Three takeaways from Houston Rockets triumph over Lakers

Jan 17, 2016; Los Angeles, CA, USA; Houston Rockets center Dwight Howard (12) blocks a shot by Los Angeles Lakers forward Ryan Kelly (4) during the NBA basketball game at Staples Center. Mandatory Credit: Richard Mackson-USA TODAY Sports
Jan 17, 2016; Los Angeles, CA, USA; Houston Rockets center Dwight Howard (12) blocks a shot by Los Angeles Lakers forward Ryan Kelly (4) during the NBA basketball game at Staples Center. Mandatory Credit: Richard Mackson-USA TODAY Sports /

The Houston Rockets easily routed the Los Angeles Lakers last night (Sunday the 17th) in a match that resembled more of a shoot around workout than a professional league game.

Both teams were in attack mode throughout most of the game, something that had already hurt the Rockets in past games against Brooklyn and the Nuggets.

Fortunately that wasn’t an issue last night.

As the game progressed the differences between two teams specifically the Lakers poor offense became evident. The Rockets had no trouble beating LA the same way the Cleveland Cavaliers had previously done to them, clearly showcasing the difference in levels between the three teams.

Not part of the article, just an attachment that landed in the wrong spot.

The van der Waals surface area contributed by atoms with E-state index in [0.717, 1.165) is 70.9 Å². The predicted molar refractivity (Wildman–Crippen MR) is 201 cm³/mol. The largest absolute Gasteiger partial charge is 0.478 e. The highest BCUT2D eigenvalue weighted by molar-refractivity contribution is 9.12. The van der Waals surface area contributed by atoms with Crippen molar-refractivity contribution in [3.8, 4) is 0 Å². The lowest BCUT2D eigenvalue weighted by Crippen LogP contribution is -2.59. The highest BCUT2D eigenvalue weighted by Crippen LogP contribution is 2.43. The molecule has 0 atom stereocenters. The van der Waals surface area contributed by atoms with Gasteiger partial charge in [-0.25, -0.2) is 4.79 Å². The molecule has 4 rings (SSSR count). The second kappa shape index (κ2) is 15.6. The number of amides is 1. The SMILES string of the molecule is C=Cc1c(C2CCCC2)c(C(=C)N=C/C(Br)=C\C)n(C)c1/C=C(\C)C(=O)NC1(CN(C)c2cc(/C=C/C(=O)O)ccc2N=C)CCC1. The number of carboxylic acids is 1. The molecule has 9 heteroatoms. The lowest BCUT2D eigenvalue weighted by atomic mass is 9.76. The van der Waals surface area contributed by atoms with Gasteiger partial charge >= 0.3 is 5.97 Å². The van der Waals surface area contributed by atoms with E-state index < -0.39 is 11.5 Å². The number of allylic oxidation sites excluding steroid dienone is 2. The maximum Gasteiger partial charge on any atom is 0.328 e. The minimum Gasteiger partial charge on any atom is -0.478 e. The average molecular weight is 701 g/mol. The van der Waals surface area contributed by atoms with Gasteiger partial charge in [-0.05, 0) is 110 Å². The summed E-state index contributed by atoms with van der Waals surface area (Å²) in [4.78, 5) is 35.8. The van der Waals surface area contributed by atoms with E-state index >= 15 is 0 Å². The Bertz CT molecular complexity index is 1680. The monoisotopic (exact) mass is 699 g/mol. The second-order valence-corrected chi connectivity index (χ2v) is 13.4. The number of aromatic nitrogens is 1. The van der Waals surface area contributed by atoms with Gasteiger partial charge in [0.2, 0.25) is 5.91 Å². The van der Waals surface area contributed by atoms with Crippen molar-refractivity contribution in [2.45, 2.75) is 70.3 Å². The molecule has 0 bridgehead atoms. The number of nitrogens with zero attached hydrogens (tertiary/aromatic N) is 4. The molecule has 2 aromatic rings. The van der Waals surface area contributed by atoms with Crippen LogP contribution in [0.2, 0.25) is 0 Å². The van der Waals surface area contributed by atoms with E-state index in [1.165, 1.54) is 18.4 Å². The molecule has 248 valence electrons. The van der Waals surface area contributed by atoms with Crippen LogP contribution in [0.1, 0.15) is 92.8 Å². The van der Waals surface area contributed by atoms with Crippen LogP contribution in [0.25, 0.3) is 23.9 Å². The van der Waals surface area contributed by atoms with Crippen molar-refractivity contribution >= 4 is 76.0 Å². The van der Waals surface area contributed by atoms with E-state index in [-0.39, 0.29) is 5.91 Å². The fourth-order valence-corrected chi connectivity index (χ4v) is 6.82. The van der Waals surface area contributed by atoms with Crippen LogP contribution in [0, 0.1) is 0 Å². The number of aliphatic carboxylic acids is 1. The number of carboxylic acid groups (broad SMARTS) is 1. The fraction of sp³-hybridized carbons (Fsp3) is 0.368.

With that in mind let’s jump into the 3 takeaways from  the Houston Rockets first battle at Staples Center of their back to back set:

Terrence Jones inconsistency prevents him from becoming a reliable option

Whenever there’s news the Houston Rockets are on the market looking for a trade, more often than not Terrence Jones names emerges as the player Daryl Morey is shopping around to work out said trade…

…and every time that happens we are unsure as to whether that’s a good idea or not.

Terrence Jones inability to put together a sequence of strong performances is what makes us wonder if it’s even worth keeping him around after four years.

Forget the fact he is a restricted free agent or his recurrent injury worries: the main issue is his oscillation.